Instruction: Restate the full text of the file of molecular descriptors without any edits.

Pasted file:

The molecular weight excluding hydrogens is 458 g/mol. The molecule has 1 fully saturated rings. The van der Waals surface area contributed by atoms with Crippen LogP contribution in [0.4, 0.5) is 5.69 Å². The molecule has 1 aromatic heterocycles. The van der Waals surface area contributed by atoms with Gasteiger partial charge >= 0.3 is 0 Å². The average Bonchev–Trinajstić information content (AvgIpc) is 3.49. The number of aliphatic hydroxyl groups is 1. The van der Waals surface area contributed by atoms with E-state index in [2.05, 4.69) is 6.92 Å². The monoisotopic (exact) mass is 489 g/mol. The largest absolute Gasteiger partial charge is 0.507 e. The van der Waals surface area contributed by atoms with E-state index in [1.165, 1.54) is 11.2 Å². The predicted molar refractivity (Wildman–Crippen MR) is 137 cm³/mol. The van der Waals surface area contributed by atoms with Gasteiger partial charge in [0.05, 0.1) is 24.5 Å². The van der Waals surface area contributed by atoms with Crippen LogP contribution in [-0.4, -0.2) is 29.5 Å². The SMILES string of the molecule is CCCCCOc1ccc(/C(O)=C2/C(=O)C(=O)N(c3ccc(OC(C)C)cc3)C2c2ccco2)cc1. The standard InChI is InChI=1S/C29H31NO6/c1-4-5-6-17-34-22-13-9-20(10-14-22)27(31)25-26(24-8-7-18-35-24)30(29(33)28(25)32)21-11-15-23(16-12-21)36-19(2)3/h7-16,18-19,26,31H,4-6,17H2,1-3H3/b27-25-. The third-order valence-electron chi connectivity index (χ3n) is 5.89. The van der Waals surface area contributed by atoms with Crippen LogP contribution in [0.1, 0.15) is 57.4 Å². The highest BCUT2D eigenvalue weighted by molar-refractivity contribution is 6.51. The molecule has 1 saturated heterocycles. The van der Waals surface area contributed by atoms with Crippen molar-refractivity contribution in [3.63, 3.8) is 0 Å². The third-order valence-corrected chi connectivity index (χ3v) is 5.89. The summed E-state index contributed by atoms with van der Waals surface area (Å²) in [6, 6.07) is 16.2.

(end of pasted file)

The molecular weight excluding hydrogens is 458 g/mol. The molecule has 1 fully saturated rings. The van der Waals surface area contributed by atoms with Crippen LogP contribution in [0.4, 0.5) is 5.69 Å². The molecule has 1 aromatic heterocycles. The van der Waals surface area contributed by atoms with Gasteiger partial charge >= 0.3 is 0 Å². The average Bonchev–Trinajstić information content (AvgIpc) is 3.49. The number of aliphatic hydroxyl groups is 1. The van der Waals surface area contributed by atoms with E-state index in [2.05, 4.69) is 6.92 Å². The monoisotopic (exact) mass is 489 g/mol. The largest absolute Gasteiger partial charge is 0.507 e. The van der Waals surface area contributed by atoms with E-state index in [1.165, 1.54) is 11.2 Å². The predicted molar refractivity (Wildman–Crippen MR) is 137 cm³/mol. The van der Waals surface area contributed by atoms with Gasteiger partial charge in [0.05, 0.1) is 24.5 Å². The van der Waals surface area contributed by atoms with Crippen LogP contribution in [-0.4, -0.2) is 29.5 Å². The SMILES string of the molecule is CCCCCOc1ccc(/C(O)=C2/C(=O)C(=O)N(c3ccc(OC(C)C)cc3)C2c2ccco2)cc1. The standard InChI is InChI=1S/C29H31NO6/c1-4-5-6-17-34-22-13-9-20(10-14-22)27(31)25-26(24-8-7-18-35-24)30(29(33)28(25)32)21-11-15-23(16-12-21)36-19(2)3/h7-16,18-19,26,31H,4-6,17H2,1-3H3/b27-25-. The third-order valence-electron chi connectivity index (χ3n) is 5.89. The van der Waals surface area contributed by atoms with Crippen LogP contribution in [0.1, 0.15) is 57.4 Å². The highest BCUT2D eigenvalue weighted by molar-refractivity contribution is 6.51. The molecule has 1 saturated heterocycles. The van der Waals surface area contributed by atoms with Crippen molar-refractivity contribution in [3.63, 3.8) is 0 Å². The third-order valence-corrected chi connectivity index (χ3v) is 5.89. The summed E-state index contributed by atoms with van der Waals surface area (Å²) in [6, 6.07) is 16.2.